Block 58 illustrates that after the enhanced trace program has collected some or all of the desired information, the information is stored for future use. In the preferred embodiment, the information is initially written into a trace-wrap buffer. When a predetermined number of records are present in the trace-wrap buffer, the records are written to a permanent trace file on a direct access storage device (DASD). Subsequently, the end user archives the records in the permanent trace file on a tape drive. Of course, other storage methodologies could be used.
Block 62 indicates that after the enhanced trace program has been executed, a trace criteria is examined to determine if the flag for the enhanced trace program should be turned off. In the preferred embodiment, the trace criteria is a period of time that indicates how long the enhanced trace program has been executing. For example, if a specified enhanced trace program has been executing for thirty minutes, the relevant flag will be turned off, thereby stopping the specified enhanced trace program from executing on the next cycle of the operating system. In other embodiments, other trace criteria could be used. For example, the number of times the enhanced trace program has executed is an acceptable trace criteria for use at block 62.
Block 66 indicates that if the trace criteria from block 62 is satisfied, then the flag is turned off. If the trace criteria has not been satisfied, then the flag remains on and the enhanced trace program exits to the operating system through block 42. Because the flag is still on, the enhanced trace program will execute again if block 46 is encountered.
With respect to blocks 46 and 50, it should be noted that the flags A and B (and N other flags, if relevant) can be turned on either manually or automatically. In the preferred embodiment, the flags A through N are turned on automatically when a particular type of error situation is encountered by the operating system. This is referred to as dynamic activation of the enhanced trace program. For example, code associated with block 38 can automatically turn on one or more of the flags A through N. Alternatively, the flags A through N can be turned on manually by a command issued by the user 14 from the workstation 18.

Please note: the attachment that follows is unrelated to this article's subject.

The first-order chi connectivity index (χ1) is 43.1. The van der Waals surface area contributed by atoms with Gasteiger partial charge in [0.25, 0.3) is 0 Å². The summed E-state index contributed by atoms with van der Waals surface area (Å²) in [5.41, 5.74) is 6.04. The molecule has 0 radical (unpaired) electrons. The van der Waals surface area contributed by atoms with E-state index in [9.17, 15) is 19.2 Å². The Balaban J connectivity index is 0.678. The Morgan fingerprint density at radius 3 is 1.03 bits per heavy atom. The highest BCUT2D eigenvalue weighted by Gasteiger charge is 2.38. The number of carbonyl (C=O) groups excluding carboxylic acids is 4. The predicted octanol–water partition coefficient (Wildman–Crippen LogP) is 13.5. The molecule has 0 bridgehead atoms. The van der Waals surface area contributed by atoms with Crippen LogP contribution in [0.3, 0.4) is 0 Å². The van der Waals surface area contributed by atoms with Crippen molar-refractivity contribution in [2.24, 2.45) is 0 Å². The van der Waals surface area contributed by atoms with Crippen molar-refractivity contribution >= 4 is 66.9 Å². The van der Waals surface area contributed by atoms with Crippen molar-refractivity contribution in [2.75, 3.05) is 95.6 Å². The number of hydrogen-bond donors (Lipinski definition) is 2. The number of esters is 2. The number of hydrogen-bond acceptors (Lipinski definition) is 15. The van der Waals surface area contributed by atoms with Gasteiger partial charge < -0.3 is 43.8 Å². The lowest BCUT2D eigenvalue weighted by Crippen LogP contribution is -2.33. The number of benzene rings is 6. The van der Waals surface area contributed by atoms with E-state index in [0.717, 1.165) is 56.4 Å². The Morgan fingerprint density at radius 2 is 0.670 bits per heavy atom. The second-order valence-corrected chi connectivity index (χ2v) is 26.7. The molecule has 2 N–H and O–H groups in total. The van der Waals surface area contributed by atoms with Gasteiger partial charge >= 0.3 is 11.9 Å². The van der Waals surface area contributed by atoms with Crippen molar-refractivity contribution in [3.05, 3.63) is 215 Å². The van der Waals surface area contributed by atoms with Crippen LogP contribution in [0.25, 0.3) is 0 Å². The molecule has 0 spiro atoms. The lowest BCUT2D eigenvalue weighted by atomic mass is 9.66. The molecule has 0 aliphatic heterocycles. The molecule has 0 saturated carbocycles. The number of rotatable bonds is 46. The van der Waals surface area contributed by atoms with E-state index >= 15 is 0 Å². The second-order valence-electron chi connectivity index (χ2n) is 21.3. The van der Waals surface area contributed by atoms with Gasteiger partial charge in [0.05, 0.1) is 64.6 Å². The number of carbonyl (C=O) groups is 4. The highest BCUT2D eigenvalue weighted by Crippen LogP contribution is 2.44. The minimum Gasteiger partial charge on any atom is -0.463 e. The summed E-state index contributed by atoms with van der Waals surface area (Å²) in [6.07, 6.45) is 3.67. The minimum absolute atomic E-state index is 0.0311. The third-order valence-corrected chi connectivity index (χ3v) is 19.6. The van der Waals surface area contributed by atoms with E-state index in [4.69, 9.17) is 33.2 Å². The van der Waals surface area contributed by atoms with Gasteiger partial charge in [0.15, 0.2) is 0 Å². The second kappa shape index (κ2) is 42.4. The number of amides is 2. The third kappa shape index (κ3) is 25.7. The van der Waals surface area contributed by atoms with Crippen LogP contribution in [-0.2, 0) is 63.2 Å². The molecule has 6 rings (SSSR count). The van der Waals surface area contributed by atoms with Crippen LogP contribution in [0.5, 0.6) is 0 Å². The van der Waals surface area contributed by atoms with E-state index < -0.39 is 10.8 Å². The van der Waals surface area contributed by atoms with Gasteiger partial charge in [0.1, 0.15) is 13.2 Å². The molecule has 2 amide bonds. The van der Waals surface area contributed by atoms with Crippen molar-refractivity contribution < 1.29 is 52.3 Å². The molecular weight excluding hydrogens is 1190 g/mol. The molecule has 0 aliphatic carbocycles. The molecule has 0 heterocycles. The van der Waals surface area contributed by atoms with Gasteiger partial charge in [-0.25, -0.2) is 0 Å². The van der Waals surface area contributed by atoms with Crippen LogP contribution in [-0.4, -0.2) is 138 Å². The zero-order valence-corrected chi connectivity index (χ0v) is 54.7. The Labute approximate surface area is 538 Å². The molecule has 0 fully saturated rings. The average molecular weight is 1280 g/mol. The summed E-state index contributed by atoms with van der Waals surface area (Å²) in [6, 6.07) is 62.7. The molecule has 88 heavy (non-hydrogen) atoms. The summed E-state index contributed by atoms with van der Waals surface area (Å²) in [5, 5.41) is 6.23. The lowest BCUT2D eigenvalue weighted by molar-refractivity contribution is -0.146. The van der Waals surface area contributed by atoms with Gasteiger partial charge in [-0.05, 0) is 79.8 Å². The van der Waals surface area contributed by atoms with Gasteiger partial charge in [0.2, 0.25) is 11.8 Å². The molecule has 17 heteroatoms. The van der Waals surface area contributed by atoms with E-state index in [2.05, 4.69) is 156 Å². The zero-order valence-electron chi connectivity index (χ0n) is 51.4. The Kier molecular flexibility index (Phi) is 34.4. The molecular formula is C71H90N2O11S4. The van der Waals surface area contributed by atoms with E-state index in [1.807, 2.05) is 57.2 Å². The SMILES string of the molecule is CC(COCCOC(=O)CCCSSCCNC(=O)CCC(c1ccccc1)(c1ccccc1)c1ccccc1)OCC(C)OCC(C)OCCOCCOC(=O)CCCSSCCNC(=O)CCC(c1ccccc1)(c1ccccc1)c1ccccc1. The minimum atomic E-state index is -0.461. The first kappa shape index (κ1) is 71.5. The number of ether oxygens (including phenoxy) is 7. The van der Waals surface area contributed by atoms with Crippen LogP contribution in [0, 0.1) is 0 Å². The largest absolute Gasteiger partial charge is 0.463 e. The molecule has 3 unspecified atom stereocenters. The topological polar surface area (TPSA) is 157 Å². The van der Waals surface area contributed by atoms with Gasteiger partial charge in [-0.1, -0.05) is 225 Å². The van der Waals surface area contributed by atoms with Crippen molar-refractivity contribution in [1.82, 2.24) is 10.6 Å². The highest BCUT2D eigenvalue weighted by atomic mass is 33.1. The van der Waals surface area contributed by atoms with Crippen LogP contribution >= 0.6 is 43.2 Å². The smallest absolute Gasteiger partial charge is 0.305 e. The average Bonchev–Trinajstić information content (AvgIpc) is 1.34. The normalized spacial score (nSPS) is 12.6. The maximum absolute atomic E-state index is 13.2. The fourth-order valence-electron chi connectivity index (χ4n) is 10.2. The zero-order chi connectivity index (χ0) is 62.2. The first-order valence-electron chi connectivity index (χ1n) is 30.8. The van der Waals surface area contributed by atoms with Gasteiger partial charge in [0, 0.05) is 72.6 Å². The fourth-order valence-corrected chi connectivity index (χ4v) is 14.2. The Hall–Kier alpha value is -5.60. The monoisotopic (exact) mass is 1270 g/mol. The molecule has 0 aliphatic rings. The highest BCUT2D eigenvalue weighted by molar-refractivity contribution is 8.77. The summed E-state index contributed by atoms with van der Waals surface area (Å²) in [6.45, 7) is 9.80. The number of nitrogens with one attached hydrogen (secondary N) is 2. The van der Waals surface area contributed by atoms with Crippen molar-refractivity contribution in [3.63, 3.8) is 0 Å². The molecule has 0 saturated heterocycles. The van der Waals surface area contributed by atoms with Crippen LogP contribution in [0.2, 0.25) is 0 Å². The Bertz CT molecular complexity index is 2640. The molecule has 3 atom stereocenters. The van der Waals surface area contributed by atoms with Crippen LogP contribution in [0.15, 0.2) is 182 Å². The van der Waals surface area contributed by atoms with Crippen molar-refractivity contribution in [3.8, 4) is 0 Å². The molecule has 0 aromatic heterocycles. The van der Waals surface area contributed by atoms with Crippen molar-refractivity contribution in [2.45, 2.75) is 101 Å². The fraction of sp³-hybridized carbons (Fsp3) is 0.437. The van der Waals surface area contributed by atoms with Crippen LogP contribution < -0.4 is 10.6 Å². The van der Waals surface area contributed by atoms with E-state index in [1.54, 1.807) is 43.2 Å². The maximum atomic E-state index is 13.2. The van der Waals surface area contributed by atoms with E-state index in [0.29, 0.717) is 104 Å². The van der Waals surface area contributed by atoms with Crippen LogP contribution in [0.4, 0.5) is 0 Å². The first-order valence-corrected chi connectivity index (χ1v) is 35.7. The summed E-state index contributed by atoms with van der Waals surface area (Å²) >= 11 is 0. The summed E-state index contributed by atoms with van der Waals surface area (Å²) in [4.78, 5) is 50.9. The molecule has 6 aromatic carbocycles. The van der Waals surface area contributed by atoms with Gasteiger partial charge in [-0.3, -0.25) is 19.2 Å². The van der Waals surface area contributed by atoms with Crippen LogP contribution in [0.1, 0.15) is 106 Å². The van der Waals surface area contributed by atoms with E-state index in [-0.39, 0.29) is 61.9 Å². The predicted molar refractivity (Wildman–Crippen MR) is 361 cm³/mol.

With respect to block 54, in the preferred embodiment there are two types of enhanced trace programs that can be utilized. The first type is referred to as a zone program. With zone programs, the same enhanced trace program is run regardless of which of the flags A through N initiates the enhanced trace program. In other words, the flags A through N are positioned at various locations or zones throughout the operating system. Whenever an active flag A-N is encountered, the same enhanced trace program is run.
The second type of enhanced trace program is referred to as a level program. With level programs, a different enhanced trace program is activated by each of the flags A through N. Flag A activates enhanced trace program A; flag B activates enhanced trace program B; and flag N activates enhanced trace program N. Each of the enhanced trace programs A through N differ in some respect, such as the amount or type of information that is collected about the operating condition of the data storage system. So, for example, enhanced trace program A might collect more data about an I/O error than the standard trace program, and enhanced trace program B would collect more data about the I/O error than enhanced trace program A. The use of level programs allows different amounts or types of data to be collected depending on the nature of the problem.